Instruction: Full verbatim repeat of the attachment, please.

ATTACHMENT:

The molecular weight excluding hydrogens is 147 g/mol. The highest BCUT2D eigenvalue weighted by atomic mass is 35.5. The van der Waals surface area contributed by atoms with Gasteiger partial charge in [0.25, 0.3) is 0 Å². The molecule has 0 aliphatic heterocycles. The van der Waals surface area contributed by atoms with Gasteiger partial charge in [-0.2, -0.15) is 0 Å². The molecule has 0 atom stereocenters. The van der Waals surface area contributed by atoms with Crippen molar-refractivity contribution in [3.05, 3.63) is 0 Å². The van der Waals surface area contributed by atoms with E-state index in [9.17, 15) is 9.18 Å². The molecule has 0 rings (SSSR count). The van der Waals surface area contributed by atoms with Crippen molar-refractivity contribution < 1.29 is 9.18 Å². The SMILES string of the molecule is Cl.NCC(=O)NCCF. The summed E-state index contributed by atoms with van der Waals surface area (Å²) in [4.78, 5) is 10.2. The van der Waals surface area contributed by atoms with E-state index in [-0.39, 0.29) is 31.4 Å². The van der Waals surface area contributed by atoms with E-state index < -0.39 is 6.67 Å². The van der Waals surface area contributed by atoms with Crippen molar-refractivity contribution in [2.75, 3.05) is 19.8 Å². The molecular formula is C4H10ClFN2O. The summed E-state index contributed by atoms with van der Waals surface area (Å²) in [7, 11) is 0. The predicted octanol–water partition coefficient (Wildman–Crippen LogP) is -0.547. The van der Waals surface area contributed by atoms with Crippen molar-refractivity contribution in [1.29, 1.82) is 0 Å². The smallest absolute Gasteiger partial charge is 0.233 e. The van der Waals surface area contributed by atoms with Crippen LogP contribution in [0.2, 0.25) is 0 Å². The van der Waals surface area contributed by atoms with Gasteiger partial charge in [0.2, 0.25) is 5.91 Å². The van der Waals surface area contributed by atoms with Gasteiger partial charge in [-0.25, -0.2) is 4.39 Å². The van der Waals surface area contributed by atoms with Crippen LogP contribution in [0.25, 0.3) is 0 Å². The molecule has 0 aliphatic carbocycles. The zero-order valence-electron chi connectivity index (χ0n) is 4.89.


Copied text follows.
The molecular weight excluding hydrogens is 147 g/mol. The highest BCUT2D eigenvalue weighted by atomic mass is 35.5. The van der Waals surface area contributed by atoms with Gasteiger partial charge in [0.25, 0.3) is 0 Å². The molecule has 0 aliphatic heterocycles. The van der Waals surface area contributed by atoms with Gasteiger partial charge in [-0.2, -0.15) is 0 Å². The molecule has 0 atom stereocenters. The van der Waals surface area contributed by atoms with Crippen molar-refractivity contribution in [3.05, 3.63) is 0 Å². The van der Waals surface area contributed by atoms with E-state index in [9.17, 15) is 9.18 Å². The molecule has 0 rings (SSSR count). The van der Waals surface area contributed by atoms with Crippen molar-refractivity contribution < 1.29 is 9.18 Å². The SMILES string of the molecule is Cl.NCC(=O)NCCF. The summed E-state index contributed by atoms with van der Waals surface area (Å²) in [4.78, 5) is 10.2. The van der Waals surface area contributed by atoms with E-state index in [-0.39, 0.29) is 31.4 Å². The van der Waals surface area contributed by atoms with E-state index < -0.39 is 6.67 Å². The van der Waals surface area contributed by atoms with Crippen molar-refractivity contribution in [2.75, 3.05) is 19.8 Å². The molecular formula is C4H10ClFN2O. The summed E-state index contributed by atoms with van der Waals surface area (Å²) in [7, 11) is 0. The predicted octanol–water partition coefficient (Wildman–Crippen LogP) is -0.547. The van der Waals surface area contributed by atoms with Crippen molar-refractivity contribution in [1.29, 1.82) is 0 Å². The smallest absolute Gasteiger partial charge is 0.233 e. The van der Waals surface area contributed by atoms with Crippen LogP contribution in [0.2, 0.25) is 0 Å². The van der Waals surface area contributed by atoms with Gasteiger partial charge in [0.2, 0.25) is 5.91 Å². The van der Waals surface area contributed by atoms with Gasteiger partial charge in [-0.25, -0.2) is 4.39 Å². The van der Waals surface area contributed by atoms with Crippen LogP contribution in [0.25, 0.3) is 0 Å². The molecule has 0 aliphatic carbocycles. The zero-order valence-electron chi connectivity index (χ0n) is 4.89.